Study Guide

Cathedral Marriage

By Raymond Carver


On another tape, she told him about her divorce. (1.5)

The narrator makes a point of telling us that his wife was married to another man before him, but he doesn't say a word about what he was doing before he met his wife. Is this significant? Why or why not?

"If you love me" she said, "you can do this for me. If you don't love me, okay. (1.7)

Ouch. The old ultimatum. The narrator's wife sounds a little manipulative here, but judging from the narrator's behavior, she has to be drastic to get any point across. The fact that she doubts his love in the first place is a big clue that the marriage is in trouble.

"Besides, […] goddamn it, his wife just died. Don't you understand that? The man's lost his wife!" (1.9)

We can see how important Robert is to her here, but there might also be something else going on. If her husband can't sympathize with a man who just lost his wife, does that mean he wouldn't care if his own wife died? Of course not, but if she's already feeling unloved, this might explain her strong reaction.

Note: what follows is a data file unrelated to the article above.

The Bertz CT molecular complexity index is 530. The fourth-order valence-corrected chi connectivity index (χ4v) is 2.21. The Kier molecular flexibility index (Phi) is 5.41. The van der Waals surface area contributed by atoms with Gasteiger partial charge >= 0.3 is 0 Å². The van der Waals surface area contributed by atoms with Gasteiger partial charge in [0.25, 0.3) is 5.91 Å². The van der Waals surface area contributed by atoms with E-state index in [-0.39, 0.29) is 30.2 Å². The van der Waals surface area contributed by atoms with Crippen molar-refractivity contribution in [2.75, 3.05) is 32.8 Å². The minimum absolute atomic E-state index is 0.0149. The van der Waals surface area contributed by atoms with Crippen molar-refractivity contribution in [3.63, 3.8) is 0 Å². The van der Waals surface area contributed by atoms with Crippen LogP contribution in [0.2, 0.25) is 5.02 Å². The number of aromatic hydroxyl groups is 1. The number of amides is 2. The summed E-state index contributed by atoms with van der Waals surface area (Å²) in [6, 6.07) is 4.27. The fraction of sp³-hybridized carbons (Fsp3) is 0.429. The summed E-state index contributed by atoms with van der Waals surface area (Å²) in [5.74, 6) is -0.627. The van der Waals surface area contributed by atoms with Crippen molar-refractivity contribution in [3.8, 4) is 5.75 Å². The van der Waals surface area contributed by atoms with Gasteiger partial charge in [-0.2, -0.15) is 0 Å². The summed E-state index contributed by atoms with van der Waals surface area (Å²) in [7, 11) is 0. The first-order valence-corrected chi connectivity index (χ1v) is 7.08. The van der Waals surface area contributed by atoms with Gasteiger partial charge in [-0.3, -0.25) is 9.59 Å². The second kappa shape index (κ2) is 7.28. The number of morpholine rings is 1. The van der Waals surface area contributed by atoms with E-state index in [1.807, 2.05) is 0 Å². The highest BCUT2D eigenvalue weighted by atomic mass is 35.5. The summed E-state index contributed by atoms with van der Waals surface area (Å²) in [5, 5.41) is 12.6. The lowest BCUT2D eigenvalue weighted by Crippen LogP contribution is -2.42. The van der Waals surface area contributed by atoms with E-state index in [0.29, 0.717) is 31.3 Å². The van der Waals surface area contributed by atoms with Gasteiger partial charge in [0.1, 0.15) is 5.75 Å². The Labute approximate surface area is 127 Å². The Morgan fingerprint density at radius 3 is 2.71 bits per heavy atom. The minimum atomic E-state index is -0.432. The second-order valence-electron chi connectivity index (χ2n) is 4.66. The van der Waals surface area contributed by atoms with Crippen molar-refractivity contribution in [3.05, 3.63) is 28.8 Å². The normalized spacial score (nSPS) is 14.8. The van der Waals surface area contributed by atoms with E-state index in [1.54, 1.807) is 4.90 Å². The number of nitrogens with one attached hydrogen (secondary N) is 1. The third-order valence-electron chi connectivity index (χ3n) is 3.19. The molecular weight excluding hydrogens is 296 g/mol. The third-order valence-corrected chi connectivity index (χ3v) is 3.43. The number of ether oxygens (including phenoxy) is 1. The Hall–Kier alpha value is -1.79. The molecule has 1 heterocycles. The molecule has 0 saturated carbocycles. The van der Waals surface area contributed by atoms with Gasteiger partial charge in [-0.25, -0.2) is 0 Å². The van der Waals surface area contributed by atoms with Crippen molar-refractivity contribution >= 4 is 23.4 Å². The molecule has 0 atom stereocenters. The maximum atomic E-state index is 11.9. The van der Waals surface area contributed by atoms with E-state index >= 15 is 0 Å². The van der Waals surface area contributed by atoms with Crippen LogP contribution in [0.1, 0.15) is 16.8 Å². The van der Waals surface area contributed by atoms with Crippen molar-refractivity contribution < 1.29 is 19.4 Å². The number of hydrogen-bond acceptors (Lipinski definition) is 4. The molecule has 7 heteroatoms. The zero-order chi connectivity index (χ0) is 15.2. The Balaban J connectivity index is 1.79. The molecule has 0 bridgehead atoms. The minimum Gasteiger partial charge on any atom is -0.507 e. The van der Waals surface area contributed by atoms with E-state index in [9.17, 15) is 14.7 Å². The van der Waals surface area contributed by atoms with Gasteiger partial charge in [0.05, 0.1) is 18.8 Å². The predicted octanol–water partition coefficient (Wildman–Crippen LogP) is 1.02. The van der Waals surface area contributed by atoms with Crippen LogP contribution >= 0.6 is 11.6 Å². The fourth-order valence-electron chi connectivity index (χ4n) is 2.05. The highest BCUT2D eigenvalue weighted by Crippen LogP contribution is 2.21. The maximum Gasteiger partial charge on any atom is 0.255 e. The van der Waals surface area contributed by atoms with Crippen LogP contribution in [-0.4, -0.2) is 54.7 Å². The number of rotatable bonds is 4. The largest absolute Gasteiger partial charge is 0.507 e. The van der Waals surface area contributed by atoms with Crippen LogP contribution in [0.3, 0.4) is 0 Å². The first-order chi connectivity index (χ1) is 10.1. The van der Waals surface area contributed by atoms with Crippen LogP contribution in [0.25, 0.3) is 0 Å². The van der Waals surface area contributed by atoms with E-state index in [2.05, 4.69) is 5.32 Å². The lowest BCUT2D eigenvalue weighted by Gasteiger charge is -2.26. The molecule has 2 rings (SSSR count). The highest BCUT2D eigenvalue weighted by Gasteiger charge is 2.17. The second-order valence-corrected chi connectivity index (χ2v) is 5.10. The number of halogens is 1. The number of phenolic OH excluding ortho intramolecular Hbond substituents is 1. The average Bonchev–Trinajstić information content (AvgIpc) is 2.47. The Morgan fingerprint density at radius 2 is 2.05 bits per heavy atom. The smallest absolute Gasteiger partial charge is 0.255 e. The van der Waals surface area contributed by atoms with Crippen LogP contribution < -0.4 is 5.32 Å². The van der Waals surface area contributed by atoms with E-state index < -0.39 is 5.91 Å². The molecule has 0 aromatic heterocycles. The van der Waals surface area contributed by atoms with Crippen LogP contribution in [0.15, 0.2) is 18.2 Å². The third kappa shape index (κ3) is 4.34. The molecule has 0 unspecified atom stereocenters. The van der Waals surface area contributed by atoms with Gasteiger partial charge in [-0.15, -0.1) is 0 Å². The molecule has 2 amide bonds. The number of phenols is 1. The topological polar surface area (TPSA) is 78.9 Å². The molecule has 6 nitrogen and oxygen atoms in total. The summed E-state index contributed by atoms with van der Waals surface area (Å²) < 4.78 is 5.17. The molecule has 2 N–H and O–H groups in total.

My wife took her eyes off the blind man and looked at me. I had the feeling she didn't like what she saw. (1.29)

The narrator seems very conscious of how he appears in his wife's eyes. Considering what he said about how sad it was the Beulah could see how she looked in Robert's eyes, we can assume this is important to him. He's also contrasting the way she sees him with the way she sees Robert.

I wished she'd come back downstairs. I didn't want to be left alone with the blind man. (2.1)

We thought the narrator might have been getting better, but then he comes with this line. Do you think he really means this, or is he just being silly about, admitting that he likes to be around his wife, and he misses her when she's not around.

My wife and I hardly ever went to bed at the same time. (2.29)

Perfectly happy couples can go to bed at different times every night. But, the narrator mentions this in a fairly desperate tone, when he's just admitted he's happy for Robert's company. As such, it lends to our understanding that his marriage has problems beyond what we see on this night.